Newswise — Toronto, ON, Canada, April 30, 2014 – A new technique that brings CT imaging into the operating room will allow surgeons to precisely demarcate and remove small sub-centimeter lung nodules, leaving as much healthy tissue as possible, according to Raphael Bueno, MD, of Brigham and Women’s Hospital in Boston. His team is presenting the results of this late-breaking research at the 94th AATS Annual Meeting in Toronto, ON, Canada on April 30, 2014.
Lung cancer remains the deadliest cancer and a recent study, the National Lung Cancer Screening Trial, indicated that screening with low-dose computed tomography (CT) scans in smokers, who have certain risk factors, may decrease the number of deaths. Lung cancer screening with CT can detect many small lung lesions that can potentially be cancerous and should be removed surgically. The goal is to remove these small lung cancers but at the same time spare as much healthy lung as possible. To do so requires being able to precisely determine the exact location of the nodule and its margins.
“These results are exciting and promising, indicating that image-guided lung surgery could play a significant role in the treatment of lung cancer,” says Dr. Bueno. “This surgical approach has the potential to increase accuracy and reduce errors. It is like using GPS to navigate to the destination and perform a true surgical strike.”
In this phase I/II clinical study conducted in conjunction with researchers from the Siemens Corporation, 20 patients were identified who had small pulmonary nodules in the outer half of the lung. Previous CT scans showed that the lesions were very small, ranging from 0.6 to 1.8 cm. The nodules were so small that they could not be easily palpated or seen.
Using a CT scanner in the operating room, surgeons first marked the location of the lung nodules by inserting two small markers (T-bars) through the skin and placing them next to the nodule. The markers have attached wires that make them visible to surgeons during the resection process. This technique is safe and successful for nodule localization and all patients underwent complete removal of the lesions with minimal removal of healthy lung tissue.
“We propose that image-guided video assisted thoracic surgery (IVATS) can be used to improve the ability to precisely identify small pulmonary nodules and allow for resections of sub-centimeter nodules,” says Dr. Bueno.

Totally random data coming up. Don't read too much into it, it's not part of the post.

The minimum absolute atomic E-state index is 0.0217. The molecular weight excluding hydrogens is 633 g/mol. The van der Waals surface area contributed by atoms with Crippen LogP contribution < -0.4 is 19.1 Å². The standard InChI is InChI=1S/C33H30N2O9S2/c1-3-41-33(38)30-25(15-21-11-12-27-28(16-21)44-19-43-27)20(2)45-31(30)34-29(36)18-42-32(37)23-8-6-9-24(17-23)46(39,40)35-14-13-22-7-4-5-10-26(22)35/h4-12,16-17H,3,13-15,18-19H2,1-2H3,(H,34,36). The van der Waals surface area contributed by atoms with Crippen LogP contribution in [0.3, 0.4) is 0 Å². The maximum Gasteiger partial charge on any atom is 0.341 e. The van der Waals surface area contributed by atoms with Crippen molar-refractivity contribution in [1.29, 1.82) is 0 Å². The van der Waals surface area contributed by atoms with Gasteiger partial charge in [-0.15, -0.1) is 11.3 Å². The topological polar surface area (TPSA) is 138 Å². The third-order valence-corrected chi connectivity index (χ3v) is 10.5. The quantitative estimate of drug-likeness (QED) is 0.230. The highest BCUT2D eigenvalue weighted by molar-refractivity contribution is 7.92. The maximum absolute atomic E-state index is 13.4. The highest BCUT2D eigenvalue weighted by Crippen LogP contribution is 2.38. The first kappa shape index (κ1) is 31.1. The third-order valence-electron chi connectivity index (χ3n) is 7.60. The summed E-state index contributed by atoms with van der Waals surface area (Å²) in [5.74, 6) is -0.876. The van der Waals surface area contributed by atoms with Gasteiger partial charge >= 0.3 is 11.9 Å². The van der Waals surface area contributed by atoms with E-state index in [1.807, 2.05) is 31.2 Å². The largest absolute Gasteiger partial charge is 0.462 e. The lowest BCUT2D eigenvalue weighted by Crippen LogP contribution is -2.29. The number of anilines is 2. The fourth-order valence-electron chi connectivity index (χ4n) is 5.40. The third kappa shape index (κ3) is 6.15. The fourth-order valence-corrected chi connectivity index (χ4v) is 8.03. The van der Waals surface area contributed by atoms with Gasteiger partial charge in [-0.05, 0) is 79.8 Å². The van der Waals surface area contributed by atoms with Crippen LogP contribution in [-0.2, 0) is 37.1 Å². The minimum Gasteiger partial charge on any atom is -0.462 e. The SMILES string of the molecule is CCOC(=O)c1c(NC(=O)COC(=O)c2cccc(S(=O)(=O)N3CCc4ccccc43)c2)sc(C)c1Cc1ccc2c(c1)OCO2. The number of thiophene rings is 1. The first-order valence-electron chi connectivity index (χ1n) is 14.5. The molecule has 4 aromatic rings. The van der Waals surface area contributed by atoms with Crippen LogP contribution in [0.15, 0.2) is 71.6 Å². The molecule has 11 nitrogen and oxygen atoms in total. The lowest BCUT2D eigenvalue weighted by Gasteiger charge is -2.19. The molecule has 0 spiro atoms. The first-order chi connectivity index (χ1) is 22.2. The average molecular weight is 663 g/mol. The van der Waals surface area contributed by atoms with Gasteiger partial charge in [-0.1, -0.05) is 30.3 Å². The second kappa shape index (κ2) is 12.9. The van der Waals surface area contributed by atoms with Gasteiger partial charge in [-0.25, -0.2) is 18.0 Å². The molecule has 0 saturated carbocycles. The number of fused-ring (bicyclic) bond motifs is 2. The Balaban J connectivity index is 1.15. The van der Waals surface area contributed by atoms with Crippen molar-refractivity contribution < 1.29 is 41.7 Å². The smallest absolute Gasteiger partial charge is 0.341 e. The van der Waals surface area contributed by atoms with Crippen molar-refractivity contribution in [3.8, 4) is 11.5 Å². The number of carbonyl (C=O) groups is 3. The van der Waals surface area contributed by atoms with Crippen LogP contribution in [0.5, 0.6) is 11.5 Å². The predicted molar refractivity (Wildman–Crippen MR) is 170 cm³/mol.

# # #
NOTES FOR EDITORS
“Image-Guided Video Assisted Thoracic Surgery (iVATS): A Phase I/II Clinical Trial’s Preliminary Report,” by Yifan Zheng, Ritu Gill, Jagadeesan Jayender, Julianne Barlow, Erin Girard, Philip Meade Hartigan, and Rapheal Bueno. Presentation at the 94th AATS Annual Meeting. April 26-30, 2014, Toronto, ON, Canada during the Adult Cardiac Surgery Session on April 30, 8:48 AM ET. http://aats.org/annualmeeting
For more information contact Nicole Baritot, Managing Editor, AATS Scientific Publications, at +1 978-299-4520 or email@example.com. Journalists wishing to interview Dr. Bueno may contact him directly at firstname.lastname@example.org.
ABOUT THE AMERICAN ASSOCIATION FOR THORACIC SURGERY (AATS)
The American Association for Thoracic Surgery (AATS) is an international organization of over 1,300 of the world’s foremost thoracic and cardiothoracic surgeons, representing 35 countries. AATS encourages and stimulates education and investigation into the areas of intrathoracic physiology, pathology and therapy. Founded in 1917 by a respected group of the last century’s earliest pioneers in the field of thoracic surgery, the AATS’ original mission was to “foster the evolution of an interest in surgery of the Thorax.”
One hundred years later, the AATS continues to be the premiere association among cardiothoracic surgeons. The purpose of the Association is the continual enhancement of the ability of cardiothoracic surgeons to provide the highest level of quality patient care. To this end, the AATS encourages, promotes, and stimulates the scientific investigation and study of cardiothoracic surgery. Visit www.aats.org.